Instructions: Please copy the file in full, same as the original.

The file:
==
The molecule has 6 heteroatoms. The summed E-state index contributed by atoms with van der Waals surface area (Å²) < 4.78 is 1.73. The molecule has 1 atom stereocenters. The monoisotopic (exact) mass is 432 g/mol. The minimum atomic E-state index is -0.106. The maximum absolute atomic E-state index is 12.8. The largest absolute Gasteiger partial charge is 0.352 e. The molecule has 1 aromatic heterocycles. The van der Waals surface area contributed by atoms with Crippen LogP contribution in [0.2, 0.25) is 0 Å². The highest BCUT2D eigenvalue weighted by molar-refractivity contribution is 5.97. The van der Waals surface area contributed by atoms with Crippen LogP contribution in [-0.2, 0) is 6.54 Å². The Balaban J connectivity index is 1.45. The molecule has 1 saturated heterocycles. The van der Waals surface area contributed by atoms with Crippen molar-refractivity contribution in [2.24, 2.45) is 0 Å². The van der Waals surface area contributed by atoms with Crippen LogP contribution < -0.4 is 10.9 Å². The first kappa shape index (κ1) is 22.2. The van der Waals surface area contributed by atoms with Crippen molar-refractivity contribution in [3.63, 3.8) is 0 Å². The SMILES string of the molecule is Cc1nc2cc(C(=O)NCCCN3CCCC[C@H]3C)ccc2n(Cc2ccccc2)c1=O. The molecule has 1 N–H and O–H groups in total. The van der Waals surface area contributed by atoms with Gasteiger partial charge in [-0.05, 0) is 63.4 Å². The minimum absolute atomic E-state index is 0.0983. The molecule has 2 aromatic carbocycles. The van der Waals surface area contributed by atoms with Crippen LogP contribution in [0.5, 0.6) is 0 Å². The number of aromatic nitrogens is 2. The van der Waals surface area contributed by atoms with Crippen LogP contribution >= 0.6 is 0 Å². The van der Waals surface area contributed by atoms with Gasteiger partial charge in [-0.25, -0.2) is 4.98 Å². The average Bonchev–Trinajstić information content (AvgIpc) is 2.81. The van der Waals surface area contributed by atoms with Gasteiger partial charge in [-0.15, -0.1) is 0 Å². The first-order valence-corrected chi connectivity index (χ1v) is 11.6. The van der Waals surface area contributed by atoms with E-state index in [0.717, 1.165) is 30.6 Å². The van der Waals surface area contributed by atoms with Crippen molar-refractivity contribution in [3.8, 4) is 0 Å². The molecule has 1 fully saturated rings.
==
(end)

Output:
The molecule has 6 heteroatoms. The summed E-state index contributed by atoms with van der Waals surface area (Å²) < 4.78 is 1.73. The molecule has 1 atom stereocenters. The monoisotopic (exact) mass is 432 g/mol. The minimum atomic E-state index is -0.106. The maximum absolute atomic E-state index is 12.8. The largest absolute Gasteiger partial charge is 0.352 e. The molecule has 1 aromatic heterocycles. The van der Waals surface area contributed by atoms with Crippen LogP contribution in [0.2, 0.25) is 0 Å². The highest BCUT2D eigenvalue weighted by molar-refractivity contribution is 5.97. The van der Waals surface area contributed by atoms with Crippen LogP contribution in [-0.2, 0) is 6.54 Å². The Balaban J connectivity index is 1.45. The molecule has 1 saturated heterocycles. The van der Waals surface area contributed by atoms with Crippen molar-refractivity contribution in [2.24, 2.45) is 0 Å². The van der Waals surface area contributed by atoms with Crippen LogP contribution < -0.4 is 10.9 Å². The first kappa shape index (κ1) is 22.2. The van der Waals surface area contributed by atoms with Crippen molar-refractivity contribution in [3.63, 3.8) is 0 Å². The SMILES string of the molecule is Cc1nc2cc(C(=O)NCCCN3CCCC[C@H]3C)ccc2n(Cc2ccccc2)c1=O. The molecule has 1 N–H and O–H groups in total. The van der Waals surface area contributed by atoms with Gasteiger partial charge in [-0.05, 0) is 63.4 Å². The minimum absolute atomic E-state index is 0.0983. The molecule has 2 aromatic carbocycles. The van der Waals surface area contributed by atoms with Crippen LogP contribution in [0.5, 0.6) is 0 Å². The number of aromatic nitrogens is 2. The van der Waals surface area contributed by atoms with Crippen LogP contribution >= 0.6 is 0 Å². The van der Waals surface area contributed by atoms with Gasteiger partial charge in [-0.25, -0.2) is 4.98 Å². The average Bonchev–Trinajstić information content (AvgIpc) is 2.81. The van der Waals surface area contributed by atoms with Gasteiger partial charge in [-0.15, -0.1) is 0 Å². The first-order valence-corrected chi connectivity index (χ1v) is 11.6. The van der Waals surface area contributed by atoms with E-state index in [0.717, 1.165) is 30.6 Å². The van der Waals surface area contributed by atoms with Crippen molar-refractivity contribution in [3.8, 4) is 0 Å². The molecule has 1 fully saturated rings.